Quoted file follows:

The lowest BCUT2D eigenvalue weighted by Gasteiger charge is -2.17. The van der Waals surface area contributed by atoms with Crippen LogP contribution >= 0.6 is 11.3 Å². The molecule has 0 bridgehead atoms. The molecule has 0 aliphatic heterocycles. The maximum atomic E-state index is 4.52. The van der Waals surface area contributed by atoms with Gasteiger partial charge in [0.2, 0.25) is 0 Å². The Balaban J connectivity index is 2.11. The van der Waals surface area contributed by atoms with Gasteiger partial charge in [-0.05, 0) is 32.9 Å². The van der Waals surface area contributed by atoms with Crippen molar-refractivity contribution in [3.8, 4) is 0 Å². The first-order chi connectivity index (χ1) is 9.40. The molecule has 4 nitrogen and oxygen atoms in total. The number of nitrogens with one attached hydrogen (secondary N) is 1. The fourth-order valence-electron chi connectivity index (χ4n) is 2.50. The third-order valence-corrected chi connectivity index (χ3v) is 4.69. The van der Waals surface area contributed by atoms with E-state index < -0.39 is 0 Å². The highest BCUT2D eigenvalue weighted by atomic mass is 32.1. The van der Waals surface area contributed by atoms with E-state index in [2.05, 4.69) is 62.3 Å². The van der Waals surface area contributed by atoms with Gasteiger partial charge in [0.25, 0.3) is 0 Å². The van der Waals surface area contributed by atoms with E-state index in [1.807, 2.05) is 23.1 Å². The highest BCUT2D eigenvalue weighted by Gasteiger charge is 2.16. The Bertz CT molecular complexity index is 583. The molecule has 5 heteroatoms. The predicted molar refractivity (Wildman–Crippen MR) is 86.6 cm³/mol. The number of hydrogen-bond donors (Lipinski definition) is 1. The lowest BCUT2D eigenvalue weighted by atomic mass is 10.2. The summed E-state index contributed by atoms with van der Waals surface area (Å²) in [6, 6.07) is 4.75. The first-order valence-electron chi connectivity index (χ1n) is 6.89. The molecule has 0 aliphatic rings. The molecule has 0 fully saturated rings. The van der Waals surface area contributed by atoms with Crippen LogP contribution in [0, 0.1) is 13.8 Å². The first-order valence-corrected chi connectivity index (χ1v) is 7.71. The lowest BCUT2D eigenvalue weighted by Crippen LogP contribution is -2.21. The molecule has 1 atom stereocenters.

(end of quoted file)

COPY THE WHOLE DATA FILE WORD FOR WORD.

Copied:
The lowest BCUT2D eigenvalue weighted by Gasteiger charge is -2.17. The van der Waals surface area contributed by atoms with Crippen LogP contribution >= 0.6 is 11.3 Å². The molecule has 0 bridgehead atoms. The molecule has 0 aliphatic heterocycles. The maximum atomic E-state index is 4.52. The van der Waals surface area contributed by atoms with Gasteiger partial charge in [0.2, 0.25) is 0 Å². The Balaban J connectivity index is 2.11. The van der Waals surface area contributed by atoms with Gasteiger partial charge in [-0.05, 0) is 32.9 Å². The van der Waals surface area contributed by atoms with Crippen molar-refractivity contribution in [3.8, 4) is 0 Å². The first-order chi connectivity index (χ1) is 9.40. The molecule has 4 nitrogen and oxygen atoms in total. The number of nitrogens with one attached hydrogen (secondary N) is 1. The fourth-order valence-electron chi connectivity index (χ4n) is 2.50. The third-order valence-corrected chi connectivity index (χ3v) is 4.69. The van der Waals surface area contributed by atoms with E-state index < -0.39 is 0 Å². The highest BCUT2D eigenvalue weighted by atomic mass is 32.1. The van der Waals surface area contributed by atoms with E-state index in [2.05, 4.69) is 62.3 Å². The van der Waals surface area contributed by atoms with Gasteiger partial charge in [0.25, 0.3) is 0 Å². The van der Waals surface area contributed by atoms with E-state index in [1.807, 2.05) is 23.1 Å². The highest BCUT2D eigenvalue weighted by Gasteiger charge is 2.16. The Bertz CT molecular complexity index is 583. The molecule has 5 heteroatoms. The predicted molar refractivity (Wildman–Crippen MR) is 86.6 cm³/mol. The number of hydrogen-bond donors (Lipinski definition) is 1. The lowest BCUT2D eigenvalue weighted by atomic mass is 10.2. The summed E-state index contributed by atoms with van der Waals surface area (Å²) in [6, 6.07) is 4.75. The first-order valence-electron chi connectivity index (χ1n) is 6.89. The molecule has 0 aliphatic rings. The molecule has 0 fully saturated rings. The van der Waals surface area contributed by atoms with Crippen LogP contribution in [0, 0.1) is 13.8 Å². The first-order valence-corrected chi connectivity index (χ1v) is 7.71. The lowest BCUT2D eigenvalue weighted by Crippen LogP contribution is -2.21. The molecule has 1 atom stereocenters.